Your roaming charges will be capped in Norway, Iceland and Liechtenstein from next year, but not in Spain or Italy – for now

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et-setting Britons are set to start reaping some of the benefits of Brexit from early next year, as UK officials have just announced they have signed a deal with Norway and Iceland to cap mobile roaming charges for those traveling there.

The latest announcement doesn’t necessarily completely remove roaming charges. It only caps them and the details have yet to be defined by the telecom operators in each country.

The deal is part of a wider free trade agreement signed last year with Norway and Iceland (plus smaller Liechtenstein), as part of the government’s “Global Britain” policy, aimed at making of the United Kingdom an important player on the world stage.

The news could be welcomed by some of the 124,000 British travelers who visited Norway and Iceland in 2021, and by those who may be planning a trip to catch a glimpse of the legendary Northern Lights, among other northern attractions.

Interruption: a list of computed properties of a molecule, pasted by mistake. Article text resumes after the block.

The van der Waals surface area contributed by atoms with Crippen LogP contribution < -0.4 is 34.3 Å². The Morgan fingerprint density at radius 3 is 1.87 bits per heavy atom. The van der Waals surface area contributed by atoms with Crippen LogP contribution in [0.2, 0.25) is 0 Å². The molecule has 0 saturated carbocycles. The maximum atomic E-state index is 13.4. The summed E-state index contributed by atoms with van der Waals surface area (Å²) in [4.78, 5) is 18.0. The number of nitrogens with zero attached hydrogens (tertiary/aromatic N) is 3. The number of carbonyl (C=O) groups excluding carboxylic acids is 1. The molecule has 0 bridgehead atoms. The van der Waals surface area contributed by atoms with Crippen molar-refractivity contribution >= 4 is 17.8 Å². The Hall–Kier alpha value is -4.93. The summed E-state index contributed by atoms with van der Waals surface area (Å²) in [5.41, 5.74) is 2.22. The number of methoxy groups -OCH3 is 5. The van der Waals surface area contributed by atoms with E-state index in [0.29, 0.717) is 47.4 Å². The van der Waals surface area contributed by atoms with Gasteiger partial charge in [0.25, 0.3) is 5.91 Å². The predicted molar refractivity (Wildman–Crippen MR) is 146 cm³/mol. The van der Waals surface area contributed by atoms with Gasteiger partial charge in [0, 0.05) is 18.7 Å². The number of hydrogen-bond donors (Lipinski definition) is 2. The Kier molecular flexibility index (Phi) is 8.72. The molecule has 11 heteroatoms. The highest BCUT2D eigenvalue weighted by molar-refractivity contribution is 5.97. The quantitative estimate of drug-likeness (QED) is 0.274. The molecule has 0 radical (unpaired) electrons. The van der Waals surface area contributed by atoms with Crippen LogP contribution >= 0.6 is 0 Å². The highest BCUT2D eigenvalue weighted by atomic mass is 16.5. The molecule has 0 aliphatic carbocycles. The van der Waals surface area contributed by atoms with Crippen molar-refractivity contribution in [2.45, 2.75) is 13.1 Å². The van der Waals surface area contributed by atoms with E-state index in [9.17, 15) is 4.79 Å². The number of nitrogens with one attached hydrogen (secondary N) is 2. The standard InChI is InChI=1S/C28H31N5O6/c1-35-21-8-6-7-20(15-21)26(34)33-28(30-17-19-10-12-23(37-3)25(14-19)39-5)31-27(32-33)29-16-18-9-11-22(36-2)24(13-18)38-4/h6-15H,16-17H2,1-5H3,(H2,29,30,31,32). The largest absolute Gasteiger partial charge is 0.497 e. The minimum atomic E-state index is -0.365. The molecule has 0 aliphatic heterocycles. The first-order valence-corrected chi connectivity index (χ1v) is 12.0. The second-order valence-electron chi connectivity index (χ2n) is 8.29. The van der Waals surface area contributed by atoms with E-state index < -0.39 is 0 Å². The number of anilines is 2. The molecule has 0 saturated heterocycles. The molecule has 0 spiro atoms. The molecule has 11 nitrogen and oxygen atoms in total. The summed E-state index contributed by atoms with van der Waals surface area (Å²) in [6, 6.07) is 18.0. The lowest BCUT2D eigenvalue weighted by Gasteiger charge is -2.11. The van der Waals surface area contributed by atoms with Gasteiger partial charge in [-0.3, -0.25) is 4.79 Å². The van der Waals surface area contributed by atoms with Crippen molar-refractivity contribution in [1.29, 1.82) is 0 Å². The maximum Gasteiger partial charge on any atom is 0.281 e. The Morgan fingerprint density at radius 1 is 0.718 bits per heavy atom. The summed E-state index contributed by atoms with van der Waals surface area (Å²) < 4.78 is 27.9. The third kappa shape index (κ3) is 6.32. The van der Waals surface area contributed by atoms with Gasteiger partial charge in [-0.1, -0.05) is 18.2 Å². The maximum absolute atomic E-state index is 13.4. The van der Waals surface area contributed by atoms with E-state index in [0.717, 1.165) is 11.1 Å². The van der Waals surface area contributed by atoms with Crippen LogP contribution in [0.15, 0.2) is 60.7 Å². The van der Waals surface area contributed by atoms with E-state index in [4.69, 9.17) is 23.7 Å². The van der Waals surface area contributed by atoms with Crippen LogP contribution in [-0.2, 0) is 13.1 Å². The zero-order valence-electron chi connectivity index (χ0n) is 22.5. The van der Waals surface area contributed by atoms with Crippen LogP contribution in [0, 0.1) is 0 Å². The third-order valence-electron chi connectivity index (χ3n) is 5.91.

It’s also worth noting that Norway and Iceland are among the two most expensive countries to visit in Europe, with travelers reporting that a pint of beer hovers around £8 in both countries. Once instituted, the cap might help soften the blow of the trip there, if only a little.

The 5.08 million people who visited Spain and Italy in 2021, on the other hand, are likely to remain disappointed, as companies like Three charge £2 a day for roaming in the EU.

Indeed, in July and August this year British holidaymakers were drained of almost £80million as they headed to Europe, according to Virgin Media O2, which is the only major toll-free operator. roaming in the EU.

Readers with a good memory may recall that roaming charges did not exist at all from 2017 until January 2020 when the UK officially left the EU. That’s when it was left to individual operators to decide whether or not to bring the fee back.

Meanwhile, the EU recently decided to ban roaming charges in its countries for another decade.

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